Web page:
“I will give you one of the Keys of the mysteries of the Kingdom. It is an eternal principle, that has existed with God from all eternity: That man who rises up to condemn other, finding fault with the Church, saying that they are out of the way, while he himself is righteous, then know assuredly, that man is in the high road to apostasy; and if he does not repent, will apostatize, as God lives. The principle is as correct as the one that Jesus put forth in saying that he who seeketh a sign is an adulterous person; and that principle is eternal, undeviating, and firm as the pillars of heaven; for whenever you see a man seeking after a sign, you may set it down that he is an adulterous man” (Teachings of the Prophet Joseph Smith, Section Four 1839B42, p.156).

In this context consider Luke 16:16-23, JST Appendix.

“And they said unto him, We have the law, and the prophets; but as for this man we will not receive him to be our ruler; for he maketh himself to be a judge over us.

“Then said Jesus unto them, The law and the prophets testify of me; yea, and all the prophets who have written, even until John, have foretold of these days.

Since that time, the kingdom of God is preached, and every man who seeketh truth presseth into it.

“And it is easier for heaven and earth to pass, than for one tittle of the law to fail.

“And why teach ye the law, and deny that which is written; and condemn him whom the Father hath sent to fulfill the law, that ye might all be redeemed?

“O fools! for you have said in your hearts, There is no God. And you pervert the right way; and the kingdom of heaven suffereth violence of you; and you persecute the meek; and in your violence you seek to destroy the kingdom; and ye take the children of the kingdom by force. Woe unto you, ye adulterers!

“And they reviled him again, being angry for the saying, that they were adulterers.

“But he continued, saying, Whosoever putteth away his wife, and marrieth another, committeth adultery; and whosoever marrieth her who is put away from her husband, committeth adultery. . . .”

Jesus warned his disciples to beware of the “leaven” of the Pharisees. With that same excruciating literalness of which we spoke in Lesson 5, they assumed that he was concerned that they had forgotten to bring bread (see Matthew 16:6,7).

“Which when Jesus perceived, he said unto them, O ye of little faith, why reason ye among yourselves, because ye have brought no bread?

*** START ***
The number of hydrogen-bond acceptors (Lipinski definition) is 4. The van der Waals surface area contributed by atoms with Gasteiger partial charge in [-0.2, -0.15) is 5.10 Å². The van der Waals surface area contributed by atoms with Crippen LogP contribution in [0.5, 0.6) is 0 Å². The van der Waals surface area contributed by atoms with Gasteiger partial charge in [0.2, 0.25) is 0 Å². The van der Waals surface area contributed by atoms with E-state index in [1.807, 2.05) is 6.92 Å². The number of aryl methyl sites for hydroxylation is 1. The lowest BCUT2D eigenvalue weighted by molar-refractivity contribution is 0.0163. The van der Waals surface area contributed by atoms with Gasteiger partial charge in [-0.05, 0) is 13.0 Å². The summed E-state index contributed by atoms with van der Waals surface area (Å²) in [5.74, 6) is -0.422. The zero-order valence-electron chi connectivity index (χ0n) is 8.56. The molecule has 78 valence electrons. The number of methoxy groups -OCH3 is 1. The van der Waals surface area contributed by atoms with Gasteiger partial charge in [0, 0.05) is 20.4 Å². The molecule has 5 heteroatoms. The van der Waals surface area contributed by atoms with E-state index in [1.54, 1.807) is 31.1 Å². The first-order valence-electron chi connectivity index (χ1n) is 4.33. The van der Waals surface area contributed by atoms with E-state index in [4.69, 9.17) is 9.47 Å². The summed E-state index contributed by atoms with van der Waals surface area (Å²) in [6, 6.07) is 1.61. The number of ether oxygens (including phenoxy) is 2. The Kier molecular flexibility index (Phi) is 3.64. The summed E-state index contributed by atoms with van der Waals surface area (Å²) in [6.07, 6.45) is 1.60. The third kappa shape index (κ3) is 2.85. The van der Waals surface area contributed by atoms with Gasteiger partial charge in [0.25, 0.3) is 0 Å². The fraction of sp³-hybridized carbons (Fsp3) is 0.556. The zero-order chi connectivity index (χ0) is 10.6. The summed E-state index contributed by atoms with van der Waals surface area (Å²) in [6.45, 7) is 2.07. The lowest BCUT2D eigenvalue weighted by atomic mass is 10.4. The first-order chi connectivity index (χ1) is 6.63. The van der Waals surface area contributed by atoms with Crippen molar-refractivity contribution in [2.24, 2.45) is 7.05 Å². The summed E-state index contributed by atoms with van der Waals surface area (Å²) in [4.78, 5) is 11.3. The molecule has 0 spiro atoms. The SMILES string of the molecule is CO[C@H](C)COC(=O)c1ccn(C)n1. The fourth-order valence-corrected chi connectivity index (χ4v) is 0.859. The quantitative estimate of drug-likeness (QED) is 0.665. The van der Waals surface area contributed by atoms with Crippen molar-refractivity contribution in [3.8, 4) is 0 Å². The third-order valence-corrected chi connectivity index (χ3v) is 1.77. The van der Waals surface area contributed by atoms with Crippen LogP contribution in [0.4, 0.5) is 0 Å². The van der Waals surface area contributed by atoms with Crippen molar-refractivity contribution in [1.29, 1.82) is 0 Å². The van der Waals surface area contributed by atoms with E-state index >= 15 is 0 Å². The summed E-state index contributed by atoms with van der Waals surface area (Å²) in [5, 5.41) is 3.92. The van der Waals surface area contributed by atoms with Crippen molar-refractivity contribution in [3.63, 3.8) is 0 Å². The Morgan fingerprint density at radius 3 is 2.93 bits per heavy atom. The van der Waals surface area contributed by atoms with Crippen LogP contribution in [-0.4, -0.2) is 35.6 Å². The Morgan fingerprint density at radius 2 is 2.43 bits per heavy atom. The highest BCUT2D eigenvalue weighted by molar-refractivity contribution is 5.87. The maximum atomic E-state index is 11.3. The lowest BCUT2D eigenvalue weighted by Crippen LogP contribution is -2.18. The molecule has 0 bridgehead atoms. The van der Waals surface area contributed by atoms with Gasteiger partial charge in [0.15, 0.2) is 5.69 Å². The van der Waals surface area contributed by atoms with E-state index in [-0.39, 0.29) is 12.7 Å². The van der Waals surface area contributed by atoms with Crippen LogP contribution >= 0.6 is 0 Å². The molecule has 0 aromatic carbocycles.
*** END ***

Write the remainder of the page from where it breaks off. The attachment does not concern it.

“Do ye not yet understand, neither remember the five loaves of the five thousand, and how many baskets ye took up? 

“Neither the seven loaves of the four thousand, and how many baskets ye took up?” (Matthew 16:8-10).

We ought to be able to perceive his meaning a little more quickly than they did. The leaven in verse 6 is explained as “doctrine” in verse 12. ABeware of the doctrine of people who cannot or will not see,” he is saying. How does leaven work? When it is added to a batch of home-made bread, what happens? Why did the Savior choose this imagery? What is the danger from an organism that grows slowly but ultimately changes the entire content and appearance of the thing it inhabits? “Beware” indeed. What “doctrine” would the Lord warn us about in our day? 


“Whom say ye that I am?” (Matthew 16:13). If you were to make a list of the most important questions in the world, this would be at the top or very near it. Peter’s response is the response of a man who knows the Savior ‘other than by hearsay.’ Peter, with typical boldness, answers for the Twelve: ‘Thou art the Christ, the Son of the living God.’ How did Peter know? What was the source of his certainty? Revelation from the Father himself.

A very long time ago as I read Alma 5 for one of the first times, I found an interesting declaration from Alma the Younger. After he bore his testimony to the citizens of Zarahemla, he asked,

 “. . . Do ye not suppose that I know of these things myself? “Behold, I testify unto you that I do know that these things whereof I have spoken are true. And how do ye suppose that I know of their surety?” (Alma 5:45).

As I read this question, “how do ye suppose that I know of their surety?” I was sure that I knew what was coming next. Alma was about to share his experience with the angel. He had seen a divine messenger. He had felt the ground shake from the power of angelic words. The angel had told him that the church Alma was trying to destroy was God’s church. What a foundation for a testimony! What a wonderful way to drive home the message that Alma KNEW! 

But Alma said nothing about angelic ministrations. Instead he told his listeners:

“Behold, I say unto you they are made known unto me by the Holy Spirit of God. Behold, I have fasted and prayed many days that I might know these things of myself. And now I do know of myself that they are true; for the Lord God hath made them manifest unto me by his Holy Spirit; and this is the spirit of revelation which is in me” (Alma 5:46).

Alma got his testimony just like Peter did, by divine revelation.

The Savior promised “And I will give unto thee the keys of the kingdom of heaven: and whatsoever thou shalt bind on earth shall be bound in heaven: and whatsoever thou shalt loose on earth shall be loosed in heaven” (Matthew 16:19; note that in Matthew 18:18, Christ makes this promise to the rest of the Twelve).

The promise was fulfilled six days later when the Savior took Peter, James, and John Aup into an high mountain apart” (Matthew 17:1). The date is probably October, and about 6 months before the atonement. The mountain upon which the transfiguration occurred is not identified in the scriptures. The most likely candidates are Mt. Hermon near Caesarea Phillippi, and Mt. Tabor, several miles West of the south end of the Sea of Galilee. President Kimball visited Mt. Tabor in 1980, and suggested that he believed it to be the correct place. But what happened is much more important than where. These are some of the events that transpired in this holy place:

1. “And [Jesus] was transfigured before them: and his face did shine as the sun, and his raiment was white as the light.” Luke 9:29 uses the word “glistering” to describe the raiment of the Savior. The three disciples saw him in his glory. Peter says they were “eyewitnesses of his majesty” (2 Peter 1:16). John says, “We beheld his glory” (John 1:14).